(a) Rav Yeimar asked Rav Ashi whether we will believe the Nizak whose house was burned down if he claims that he had kept a silver goblet in the house, which got burned too. He replied that we believe him as long as he meets one of two conditions - either that we assess him as a wealthy man who is likely to have owned such a goblet, or that he is an honest sort of person to whom people would entrust such a silver goblet.

(b) Rav Ada Brei de'Rav Ivya asked Rav Ashi to define the difference between a Gazlan and a Chamsan. He replied - that a Gazlan does not pay money for the object that he stole, a Chamsan does.

(c) Rav Huna says 'Talyuhu ve'Zavin, Zevineih Zevina' (meaning that if Reuven forces Shimon to sell him a field by hanging him up until he agrees to sell it, then the sale is fully valid).

(d) Rav Ashi goes on to reconcile his description of a Chamsan with Rav Huna, who seems to give someone who does this a semblance of respectability (whereas the Torah equates a Chamsan with a Gazlan - see Tosfos 'Mah Bein') - by drawing a distinction between where Shimon subsequently agrees to sell (Rav Huna) and where he doesn't (Rav Ashi).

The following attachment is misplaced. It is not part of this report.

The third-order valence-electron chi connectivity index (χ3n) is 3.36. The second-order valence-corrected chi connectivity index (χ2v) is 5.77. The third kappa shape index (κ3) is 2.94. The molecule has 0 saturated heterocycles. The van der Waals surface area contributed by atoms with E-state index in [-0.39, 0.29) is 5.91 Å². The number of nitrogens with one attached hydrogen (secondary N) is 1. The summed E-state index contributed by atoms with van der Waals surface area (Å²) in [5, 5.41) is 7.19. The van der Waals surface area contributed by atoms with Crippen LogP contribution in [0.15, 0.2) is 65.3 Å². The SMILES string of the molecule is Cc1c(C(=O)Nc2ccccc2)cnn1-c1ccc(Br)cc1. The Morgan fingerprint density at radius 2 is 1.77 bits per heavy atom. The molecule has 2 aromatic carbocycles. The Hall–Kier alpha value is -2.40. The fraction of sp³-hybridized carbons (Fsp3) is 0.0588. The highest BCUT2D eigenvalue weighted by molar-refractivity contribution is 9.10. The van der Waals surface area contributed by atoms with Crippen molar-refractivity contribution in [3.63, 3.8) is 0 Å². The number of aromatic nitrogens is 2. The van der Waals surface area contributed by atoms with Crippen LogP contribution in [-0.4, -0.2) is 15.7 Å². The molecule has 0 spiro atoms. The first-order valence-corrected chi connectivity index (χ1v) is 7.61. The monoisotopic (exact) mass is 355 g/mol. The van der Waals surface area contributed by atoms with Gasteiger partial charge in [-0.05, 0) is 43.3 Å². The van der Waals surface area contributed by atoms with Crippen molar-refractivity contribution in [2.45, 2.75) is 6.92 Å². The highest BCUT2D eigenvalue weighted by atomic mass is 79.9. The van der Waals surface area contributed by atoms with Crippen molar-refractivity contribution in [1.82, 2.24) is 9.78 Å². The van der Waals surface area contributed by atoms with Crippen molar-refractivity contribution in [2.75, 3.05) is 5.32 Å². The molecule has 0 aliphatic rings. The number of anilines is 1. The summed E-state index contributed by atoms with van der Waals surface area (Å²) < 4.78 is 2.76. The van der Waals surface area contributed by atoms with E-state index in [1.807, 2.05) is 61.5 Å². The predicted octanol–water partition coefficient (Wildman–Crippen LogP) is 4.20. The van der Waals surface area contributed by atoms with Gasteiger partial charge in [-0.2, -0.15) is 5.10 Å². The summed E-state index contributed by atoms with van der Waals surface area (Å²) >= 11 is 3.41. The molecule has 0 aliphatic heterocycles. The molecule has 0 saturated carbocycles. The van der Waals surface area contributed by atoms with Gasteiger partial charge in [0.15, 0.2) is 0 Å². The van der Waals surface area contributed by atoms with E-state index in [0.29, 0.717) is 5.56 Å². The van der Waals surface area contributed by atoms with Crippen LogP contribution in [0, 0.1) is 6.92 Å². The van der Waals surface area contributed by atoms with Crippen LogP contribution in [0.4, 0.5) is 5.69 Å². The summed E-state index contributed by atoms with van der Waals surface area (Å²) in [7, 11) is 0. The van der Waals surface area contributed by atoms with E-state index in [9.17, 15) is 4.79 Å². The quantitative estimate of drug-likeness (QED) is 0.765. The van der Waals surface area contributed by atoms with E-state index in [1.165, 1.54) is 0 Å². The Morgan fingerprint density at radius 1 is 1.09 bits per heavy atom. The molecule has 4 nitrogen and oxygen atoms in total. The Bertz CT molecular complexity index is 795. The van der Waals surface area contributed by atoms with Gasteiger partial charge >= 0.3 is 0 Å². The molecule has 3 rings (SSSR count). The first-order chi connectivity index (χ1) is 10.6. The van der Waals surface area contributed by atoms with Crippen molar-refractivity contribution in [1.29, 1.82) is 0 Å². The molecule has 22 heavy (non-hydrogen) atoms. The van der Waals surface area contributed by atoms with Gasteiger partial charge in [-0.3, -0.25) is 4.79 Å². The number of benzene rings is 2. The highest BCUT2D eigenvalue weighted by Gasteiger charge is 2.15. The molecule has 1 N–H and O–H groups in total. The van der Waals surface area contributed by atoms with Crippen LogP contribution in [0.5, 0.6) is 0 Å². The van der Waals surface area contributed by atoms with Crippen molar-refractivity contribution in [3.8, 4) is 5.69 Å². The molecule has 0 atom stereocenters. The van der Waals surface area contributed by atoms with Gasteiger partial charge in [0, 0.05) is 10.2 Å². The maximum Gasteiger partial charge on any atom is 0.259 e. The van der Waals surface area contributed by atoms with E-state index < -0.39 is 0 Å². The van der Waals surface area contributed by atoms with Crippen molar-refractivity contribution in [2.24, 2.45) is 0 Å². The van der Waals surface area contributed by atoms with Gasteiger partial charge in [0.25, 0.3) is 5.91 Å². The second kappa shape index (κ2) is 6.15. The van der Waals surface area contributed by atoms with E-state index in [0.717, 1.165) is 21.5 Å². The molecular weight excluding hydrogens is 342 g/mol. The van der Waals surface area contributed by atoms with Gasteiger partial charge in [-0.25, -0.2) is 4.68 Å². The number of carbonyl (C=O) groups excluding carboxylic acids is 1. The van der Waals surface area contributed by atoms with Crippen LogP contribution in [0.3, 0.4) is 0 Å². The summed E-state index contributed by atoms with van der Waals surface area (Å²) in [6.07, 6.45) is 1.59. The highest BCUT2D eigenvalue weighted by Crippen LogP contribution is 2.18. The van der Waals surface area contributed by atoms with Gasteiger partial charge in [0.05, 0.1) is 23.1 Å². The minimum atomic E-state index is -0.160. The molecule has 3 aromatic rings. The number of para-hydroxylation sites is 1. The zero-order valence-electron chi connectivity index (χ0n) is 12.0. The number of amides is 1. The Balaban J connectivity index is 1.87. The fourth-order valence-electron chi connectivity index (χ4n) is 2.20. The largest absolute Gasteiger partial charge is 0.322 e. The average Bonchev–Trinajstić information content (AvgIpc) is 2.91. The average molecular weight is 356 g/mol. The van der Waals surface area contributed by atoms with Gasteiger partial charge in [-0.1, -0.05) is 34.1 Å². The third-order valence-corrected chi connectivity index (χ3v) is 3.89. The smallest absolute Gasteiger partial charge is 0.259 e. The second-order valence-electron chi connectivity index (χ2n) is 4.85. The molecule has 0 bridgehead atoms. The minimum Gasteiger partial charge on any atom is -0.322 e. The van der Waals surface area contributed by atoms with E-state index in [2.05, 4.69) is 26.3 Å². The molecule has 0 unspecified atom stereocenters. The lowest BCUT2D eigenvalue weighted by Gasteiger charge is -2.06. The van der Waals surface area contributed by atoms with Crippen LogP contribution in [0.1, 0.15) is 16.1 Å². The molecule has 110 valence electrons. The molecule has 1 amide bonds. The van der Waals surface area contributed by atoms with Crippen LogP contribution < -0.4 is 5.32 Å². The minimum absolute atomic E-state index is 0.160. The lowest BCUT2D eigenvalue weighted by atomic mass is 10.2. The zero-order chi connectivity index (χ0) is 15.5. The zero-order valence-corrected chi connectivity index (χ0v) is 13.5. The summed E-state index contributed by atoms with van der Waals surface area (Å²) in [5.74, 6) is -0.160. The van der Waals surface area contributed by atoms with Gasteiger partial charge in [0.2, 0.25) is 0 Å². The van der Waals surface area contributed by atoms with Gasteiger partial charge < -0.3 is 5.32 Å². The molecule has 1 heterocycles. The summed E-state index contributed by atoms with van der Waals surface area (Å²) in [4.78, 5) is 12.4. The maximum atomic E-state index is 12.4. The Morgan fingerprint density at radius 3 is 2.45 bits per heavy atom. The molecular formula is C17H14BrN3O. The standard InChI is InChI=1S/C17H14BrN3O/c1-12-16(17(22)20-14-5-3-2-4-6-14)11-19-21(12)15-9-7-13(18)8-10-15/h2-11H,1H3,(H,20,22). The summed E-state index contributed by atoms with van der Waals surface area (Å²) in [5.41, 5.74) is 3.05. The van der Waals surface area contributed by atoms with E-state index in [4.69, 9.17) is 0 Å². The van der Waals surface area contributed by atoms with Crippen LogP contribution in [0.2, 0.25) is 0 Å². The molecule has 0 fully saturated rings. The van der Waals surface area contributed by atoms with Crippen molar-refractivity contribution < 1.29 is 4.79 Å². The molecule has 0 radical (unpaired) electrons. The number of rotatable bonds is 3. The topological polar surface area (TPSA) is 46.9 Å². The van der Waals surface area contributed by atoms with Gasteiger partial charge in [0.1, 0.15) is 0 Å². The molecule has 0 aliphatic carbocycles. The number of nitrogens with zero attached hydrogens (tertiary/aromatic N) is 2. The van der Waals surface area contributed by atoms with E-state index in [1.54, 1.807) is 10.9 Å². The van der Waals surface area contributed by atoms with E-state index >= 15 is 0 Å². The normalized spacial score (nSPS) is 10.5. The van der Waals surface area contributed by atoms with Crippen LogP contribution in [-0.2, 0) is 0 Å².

(a) A blacksmith - is liable for sparks that fly from his hammer as he strikes the anvil, and cause damage.

(b) The Tana of our Mishnah obligates the owner of the camel to pay for the damage, if his camel is walking down the street, and the bail of flax that it is carrying enters a store, catches fire on a burning candle, and sets fire to the entire building. If the store-keeper placed his candle outside the store, according to ...

1. ... the Tana Kama - the storekeeper will always be liable.
2. ... Rebbi Yehudah - the storekeeper will be liable at all times except for on Chanukah (when it is a Mitzvah to place one's Ner-Chanukah outside).